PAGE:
Moving to Poland
With over a thousand years of rich history, all set between the southern mountains and the Baltic Sea, more and more people are moving to Poland. This country is a perfect choice for those looking for a mix of Eastern and Western Europe, a combination of castles, moderate climate and a unique cultural tradition.
It’s more than just history, however. Poland’s stock exchange is the largest in Eastern Europe, generating billions of złoty that are spent on a strong educational system, universal health care and a developed public transport system, especially in the country’s two cosmopolitan hubs of Krakow and Warsaw.
Warsaw is the beating heart of Poland. A modern European city with strong nightlife, thriving green spaces, and Europe’s wildest river, it also has a much higher percentage of English speakers than the rest of the country, helping to ease your transition into Poland.
Most accommodations are available either to buy or to short-term rentals, with many landlords taking advantage of summer tourism by renting properties for a few months at a time at most.
Long-term rentals do exist but tend not to be advertised so it is useful to have someone to help you with the process. There are, however, a large variety of accommodations available, from rooms in city centre apartment blocks to semi-detached houses and villas. Housing agencies should be able to help you find places to live for at least six months. Santa Fe temporary housing assistance.
Poland’s education system was rated the 10th best in the world in 2014. Children here begin with six years of primary School, followed by three years of lower secondary school as part of their compulsory education. Afterwards, they take an exam and either move on to three years at an academic school or four years at a technical one.
Although more and more schools and universities are offering classes taught in English, non-Polish speakers may wish to opt for the international schools, located in many of Poland’s major cities. Most of them are in Warsaw and offer the International Baccalaureate (IB).
Lifestyle and culture
In general, the country’s culture is heavily influenced by its fellow Slavic states, especially when it comes to its food and its historical monuments. Polish cuisine has a reputation for being mostly sausage-based dishes, but in fact, it is actually far more varied. A particular highlight is ‘bigos’, a delicious meat stew with sauerkraut and cabbage.
The very large percentage of the country is Catholic, making for a conservative country with strong family values. This does also mean that there are 10 religious holidays across the year, such as Corpus Christi and Easter, along with three more celebrating the country’s constitution, independence and labour force.
Costs of living
Living in Poland is generally much cheaper than living in other European countries. Lower costs of food, entertainment and rent make it an attractive destination, however you may need to take into consideration the likelihood that you will be earning less than you may be used to. This is because the average Polish salary in the second quarter of 2019 was around 4900PLN per month, which is roughly 830EUR after-tax.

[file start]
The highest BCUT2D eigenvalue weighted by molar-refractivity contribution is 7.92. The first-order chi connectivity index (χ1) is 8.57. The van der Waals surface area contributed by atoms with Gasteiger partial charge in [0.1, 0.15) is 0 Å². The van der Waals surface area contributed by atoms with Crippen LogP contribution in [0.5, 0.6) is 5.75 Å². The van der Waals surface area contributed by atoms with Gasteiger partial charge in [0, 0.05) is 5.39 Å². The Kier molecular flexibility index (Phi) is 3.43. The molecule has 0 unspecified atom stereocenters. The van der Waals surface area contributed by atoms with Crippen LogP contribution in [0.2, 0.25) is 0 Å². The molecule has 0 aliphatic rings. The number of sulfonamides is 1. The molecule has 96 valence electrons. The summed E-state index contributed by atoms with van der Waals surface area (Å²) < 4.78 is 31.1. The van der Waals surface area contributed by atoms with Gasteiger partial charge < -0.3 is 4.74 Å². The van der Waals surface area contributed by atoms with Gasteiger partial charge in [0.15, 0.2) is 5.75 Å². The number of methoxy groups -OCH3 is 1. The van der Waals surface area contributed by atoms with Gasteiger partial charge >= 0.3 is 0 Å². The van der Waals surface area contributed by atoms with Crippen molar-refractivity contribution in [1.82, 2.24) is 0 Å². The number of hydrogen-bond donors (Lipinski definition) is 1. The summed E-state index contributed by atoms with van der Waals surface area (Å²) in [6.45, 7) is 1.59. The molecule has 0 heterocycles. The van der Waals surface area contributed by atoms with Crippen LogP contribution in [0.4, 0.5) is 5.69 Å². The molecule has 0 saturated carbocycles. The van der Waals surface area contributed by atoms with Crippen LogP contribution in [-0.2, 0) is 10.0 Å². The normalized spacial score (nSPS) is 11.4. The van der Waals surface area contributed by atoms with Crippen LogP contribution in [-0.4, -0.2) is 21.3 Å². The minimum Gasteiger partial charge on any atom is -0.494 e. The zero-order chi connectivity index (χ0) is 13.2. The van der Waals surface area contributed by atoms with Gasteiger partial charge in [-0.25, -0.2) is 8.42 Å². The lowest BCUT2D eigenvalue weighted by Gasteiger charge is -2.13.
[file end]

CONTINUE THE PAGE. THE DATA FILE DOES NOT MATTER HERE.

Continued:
As with any country, there are cheaper and more expensive regions to settle in, with Bydgoszcz being the cheapest large city and Warsaw being the most expensive. Despite Warsaw and Krakow being the more popular relocation destinations, it’s worth considering cities like Lublin where the cost of living could be less than half.
Rent for a furnished flat would be around 450 EUR for a studio, to 674 EUR for a flat, with approximately 200 EUR needed for bills. Food prices are generally around 50% lower than other European countries, with a basic meal including a drink in a business district costing around 7 EUR. Clothes, on the other hand, tend to be expensive comparatively with a pair of jeans costing about 70 EUR.
Train is by far the most popular way for people to travel in Poland. They are usually on time and tickets are reasonably priced, roughly 25 EUR for a monthly ticket. They are also a great choice for longer distances as the rail network is connected with other major European cities, such as Berlin, Prague, Vienna and Budapest.
For destinations not on the railway line, the buses are very well connected and allow access to even some of the most remote areas of the country.
Cars have been becoming an increasingly popular mode of transport, but they aren’t without risk as vehicle theft remains an issue. If you are planning on driving there, make sure you invest in good car insurance and only park in secured parking lots. As an alternative, taxis are widely available and fairly inexpensive – with them costing around 1.40 EUR to flag down and a further 0.52 EUR per km there after.
Flying has become increasingly popular in recent years, with LOT Polish Airlines providing domestic flights across the country.
Good to know
The country offers relatively cheap private healthcare, which many ex-pats opt for over the slightly overworked public healthcare system.
Hopefully, however, you will spend little time using the healthcare system, giving you plenty of opportunities to explore the country’s rich history. Poland has 15 UNESCO World Heritage Sites, including some of the world’s most beautiful castles.
In addition to this, workers are entitled to 20 days of annual leave if employed for less than 10 years, or 26 days if more.
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